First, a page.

Why you should start at the end, and why we don’t

Gthiswayup.gif

Thomas Heath / 2010

Remember science at school? That’s where I learned to dice rats, mix volatile substances, handle electric shocks and melt biros with a Bunsen burner. It’s also where most of us were conditioned to save the main point until last.

Writing up experiments was always the same: start with objectives, talk through the method (saying ‘this was done’, never ‘I did this’), set out the results, analyse them and … finally … give your conclusion. It was similar but more vague for essay subjects: start by saying what you’re going to say; say it, then say what you’ve said.

This format is ideal for Teacher, who already knows the conclusion and wants to see how well you’ve understood.

(Heath! See me about the Bunsen burner…)

But in the real world our reader won’t know the answer until we tell them. And they need to be told at the start, so they can make sense of everything else we say. For example, by stating your conclusion that X is best at the start of your document, the reader can see that what follows is the proof that X is best.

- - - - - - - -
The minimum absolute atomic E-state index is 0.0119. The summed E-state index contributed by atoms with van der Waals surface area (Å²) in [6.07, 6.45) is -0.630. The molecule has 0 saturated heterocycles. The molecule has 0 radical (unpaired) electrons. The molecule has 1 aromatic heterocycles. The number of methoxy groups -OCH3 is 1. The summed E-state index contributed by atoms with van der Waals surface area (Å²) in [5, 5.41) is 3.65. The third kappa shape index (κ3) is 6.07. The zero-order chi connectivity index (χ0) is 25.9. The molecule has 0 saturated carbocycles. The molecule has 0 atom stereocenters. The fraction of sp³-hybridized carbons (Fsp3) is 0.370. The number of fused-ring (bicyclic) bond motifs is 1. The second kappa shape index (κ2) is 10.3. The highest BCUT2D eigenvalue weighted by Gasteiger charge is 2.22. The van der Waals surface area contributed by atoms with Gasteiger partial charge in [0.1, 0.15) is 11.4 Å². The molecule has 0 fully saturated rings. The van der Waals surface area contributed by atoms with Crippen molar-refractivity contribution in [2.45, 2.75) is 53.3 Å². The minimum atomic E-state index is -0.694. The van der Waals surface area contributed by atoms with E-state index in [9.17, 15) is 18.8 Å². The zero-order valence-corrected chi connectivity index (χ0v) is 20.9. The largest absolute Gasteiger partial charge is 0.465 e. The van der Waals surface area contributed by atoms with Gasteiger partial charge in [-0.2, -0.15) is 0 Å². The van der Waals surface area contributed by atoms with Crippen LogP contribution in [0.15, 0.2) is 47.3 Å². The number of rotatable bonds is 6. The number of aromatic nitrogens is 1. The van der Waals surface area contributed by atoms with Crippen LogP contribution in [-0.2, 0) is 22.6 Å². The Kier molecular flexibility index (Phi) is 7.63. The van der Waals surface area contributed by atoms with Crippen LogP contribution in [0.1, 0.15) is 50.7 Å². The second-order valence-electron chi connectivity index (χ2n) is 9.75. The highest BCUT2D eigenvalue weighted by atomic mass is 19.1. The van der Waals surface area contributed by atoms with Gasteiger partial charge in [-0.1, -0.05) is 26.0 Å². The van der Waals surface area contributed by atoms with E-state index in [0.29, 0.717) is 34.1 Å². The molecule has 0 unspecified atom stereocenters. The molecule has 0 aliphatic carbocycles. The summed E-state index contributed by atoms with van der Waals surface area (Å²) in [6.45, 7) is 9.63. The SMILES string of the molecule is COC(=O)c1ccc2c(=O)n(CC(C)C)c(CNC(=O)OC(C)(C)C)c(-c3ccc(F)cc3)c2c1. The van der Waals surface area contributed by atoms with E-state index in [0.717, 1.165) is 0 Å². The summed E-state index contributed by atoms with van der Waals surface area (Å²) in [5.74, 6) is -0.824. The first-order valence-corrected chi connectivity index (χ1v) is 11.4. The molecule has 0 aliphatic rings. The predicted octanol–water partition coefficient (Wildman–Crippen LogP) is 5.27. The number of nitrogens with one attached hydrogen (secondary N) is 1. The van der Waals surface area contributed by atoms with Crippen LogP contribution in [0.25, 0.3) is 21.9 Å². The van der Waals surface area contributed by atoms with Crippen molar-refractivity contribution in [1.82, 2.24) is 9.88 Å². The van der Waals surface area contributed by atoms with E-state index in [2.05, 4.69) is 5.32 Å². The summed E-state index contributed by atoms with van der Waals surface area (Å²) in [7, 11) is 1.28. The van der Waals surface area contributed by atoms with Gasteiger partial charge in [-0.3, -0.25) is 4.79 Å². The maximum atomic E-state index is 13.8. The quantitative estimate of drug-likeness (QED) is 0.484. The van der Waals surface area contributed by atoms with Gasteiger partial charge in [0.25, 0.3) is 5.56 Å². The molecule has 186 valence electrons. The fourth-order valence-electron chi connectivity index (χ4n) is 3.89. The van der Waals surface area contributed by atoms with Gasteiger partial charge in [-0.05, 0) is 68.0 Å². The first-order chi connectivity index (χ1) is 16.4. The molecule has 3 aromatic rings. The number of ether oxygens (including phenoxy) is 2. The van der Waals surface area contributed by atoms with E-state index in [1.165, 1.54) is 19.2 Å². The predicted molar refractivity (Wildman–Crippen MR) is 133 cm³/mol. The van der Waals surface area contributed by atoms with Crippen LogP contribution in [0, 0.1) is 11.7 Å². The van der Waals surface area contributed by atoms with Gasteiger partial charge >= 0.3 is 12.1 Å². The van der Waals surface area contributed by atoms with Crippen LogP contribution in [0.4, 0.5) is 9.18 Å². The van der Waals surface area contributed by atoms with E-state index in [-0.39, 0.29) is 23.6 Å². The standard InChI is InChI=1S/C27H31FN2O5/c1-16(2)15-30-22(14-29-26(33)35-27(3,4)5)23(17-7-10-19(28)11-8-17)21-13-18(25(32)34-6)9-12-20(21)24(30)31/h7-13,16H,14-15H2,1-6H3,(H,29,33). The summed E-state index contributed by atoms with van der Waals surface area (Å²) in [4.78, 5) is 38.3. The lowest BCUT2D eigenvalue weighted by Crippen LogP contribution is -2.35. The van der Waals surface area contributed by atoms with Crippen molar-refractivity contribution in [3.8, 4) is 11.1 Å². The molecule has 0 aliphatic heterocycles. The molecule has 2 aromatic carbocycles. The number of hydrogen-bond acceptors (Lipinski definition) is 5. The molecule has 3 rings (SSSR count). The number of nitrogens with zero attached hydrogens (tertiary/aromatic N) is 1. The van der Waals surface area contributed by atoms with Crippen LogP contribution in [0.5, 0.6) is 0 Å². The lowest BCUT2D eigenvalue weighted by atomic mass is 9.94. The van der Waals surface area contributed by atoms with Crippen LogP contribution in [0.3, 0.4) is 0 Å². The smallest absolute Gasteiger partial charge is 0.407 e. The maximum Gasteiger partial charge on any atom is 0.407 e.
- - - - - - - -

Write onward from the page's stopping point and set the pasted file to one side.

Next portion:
The problem’s easily fixed with a quick cut & paste to move your conclusion up to the start.

But it’s a hard habit to break. School has set the template most of us use to plan documents, with the answer at the end and all workings shown. Think of insurance claim resolution letters. The bit we want to read – do I or don’t I get paid? – sits at the end of a vast essay explaining, so diligently, how the decision was made.

School is where we learned to read and write. But it’s time the professional world noticed we’re not writing for Teacher any more.

Thank you Jon Moon for the idea that led to this post.